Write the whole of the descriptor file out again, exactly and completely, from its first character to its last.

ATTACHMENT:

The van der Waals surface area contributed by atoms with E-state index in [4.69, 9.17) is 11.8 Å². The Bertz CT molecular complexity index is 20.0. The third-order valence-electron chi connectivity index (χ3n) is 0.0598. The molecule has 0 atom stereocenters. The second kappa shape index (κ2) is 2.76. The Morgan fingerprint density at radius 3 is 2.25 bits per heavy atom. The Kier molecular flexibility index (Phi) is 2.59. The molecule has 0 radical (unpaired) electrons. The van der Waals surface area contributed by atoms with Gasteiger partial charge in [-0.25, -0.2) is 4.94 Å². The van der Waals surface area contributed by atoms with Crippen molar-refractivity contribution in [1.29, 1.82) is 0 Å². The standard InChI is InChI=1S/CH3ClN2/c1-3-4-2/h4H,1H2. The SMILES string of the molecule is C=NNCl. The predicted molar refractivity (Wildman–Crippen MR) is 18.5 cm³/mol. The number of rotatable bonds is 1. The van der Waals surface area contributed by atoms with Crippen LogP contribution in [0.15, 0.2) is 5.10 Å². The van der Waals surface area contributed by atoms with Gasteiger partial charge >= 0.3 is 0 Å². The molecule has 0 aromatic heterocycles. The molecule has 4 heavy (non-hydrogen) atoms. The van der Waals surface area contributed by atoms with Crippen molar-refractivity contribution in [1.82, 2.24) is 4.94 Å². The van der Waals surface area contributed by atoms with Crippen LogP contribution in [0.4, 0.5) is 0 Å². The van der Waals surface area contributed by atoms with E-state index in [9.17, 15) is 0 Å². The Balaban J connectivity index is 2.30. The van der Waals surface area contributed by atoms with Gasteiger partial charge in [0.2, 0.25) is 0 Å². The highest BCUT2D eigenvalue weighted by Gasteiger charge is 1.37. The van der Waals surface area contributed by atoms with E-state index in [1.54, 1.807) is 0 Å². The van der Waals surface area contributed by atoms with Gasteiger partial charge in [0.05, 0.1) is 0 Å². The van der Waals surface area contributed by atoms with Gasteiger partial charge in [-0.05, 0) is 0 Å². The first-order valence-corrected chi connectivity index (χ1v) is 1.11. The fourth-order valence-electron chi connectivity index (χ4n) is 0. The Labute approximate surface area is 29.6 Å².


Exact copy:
The van der Waals surface area contributed by atoms with E-state index in [4.69, 9.17) is 11.8 Å². The Bertz CT molecular complexity index is 20.0. The third-order valence-electron chi connectivity index (χ3n) is 0.0598. The molecule has 0 atom stereocenters. The second kappa shape index (κ2) is 2.76. The Morgan fingerprint density at radius 3 is 2.25 bits per heavy atom. The Kier molecular flexibility index (Phi) is 2.59. The molecule has 0 radical (unpaired) electrons. The van der Waals surface area contributed by atoms with Gasteiger partial charge in [-0.25, -0.2) is 4.94 Å². The van der Waals surface area contributed by atoms with Crippen molar-refractivity contribution in [1.29, 1.82) is 0 Å². The standard InChI is InChI=1S/CH3ClN2/c1-3-4-2/h4H,1H2. The SMILES string of the molecule is C=NNCl. The predicted molar refractivity (Wildman–Crippen MR) is 18.5 cm³/mol. The number of rotatable bonds is 1. The van der Waals surface area contributed by atoms with Crippen LogP contribution in [0.15, 0.2) is 5.10 Å². The van der Waals surface area contributed by atoms with Gasteiger partial charge >= 0.3 is 0 Å². The molecule has 0 aromatic heterocycles. The molecule has 4 heavy (non-hydrogen) atoms. The van der Waals surface area contributed by atoms with Crippen molar-refractivity contribution in [1.82, 2.24) is 4.94 Å². The van der Waals surface area contributed by atoms with Crippen LogP contribution in [0.4, 0.5) is 0 Å². The van der Waals surface area contributed by atoms with E-state index in [9.17, 15) is 0 Å². The Balaban J connectivity index is 2.30. The van der Waals surface area contributed by atoms with Gasteiger partial charge in [0.2, 0.25) is 0 Å². The highest BCUT2D eigenvalue weighted by Gasteiger charge is 1.37. The van der Waals surface area contributed by atoms with E-state index in [1.54, 1.807) is 0 Å². The van der Waals surface area contributed by atoms with Gasteiger partial charge in [0.05, 0.1) is 0 Å². The van der Waals surface area contributed by atoms with Gasteiger partial charge in [-0.05, 0) is 0 Å². The first-order valence-corrected chi connectivity index (χ1v) is 1.11. The fourth-order valence-electron chi connectivity index (χ4n) is 0. The Labute approximate surface area is 29.6 Å².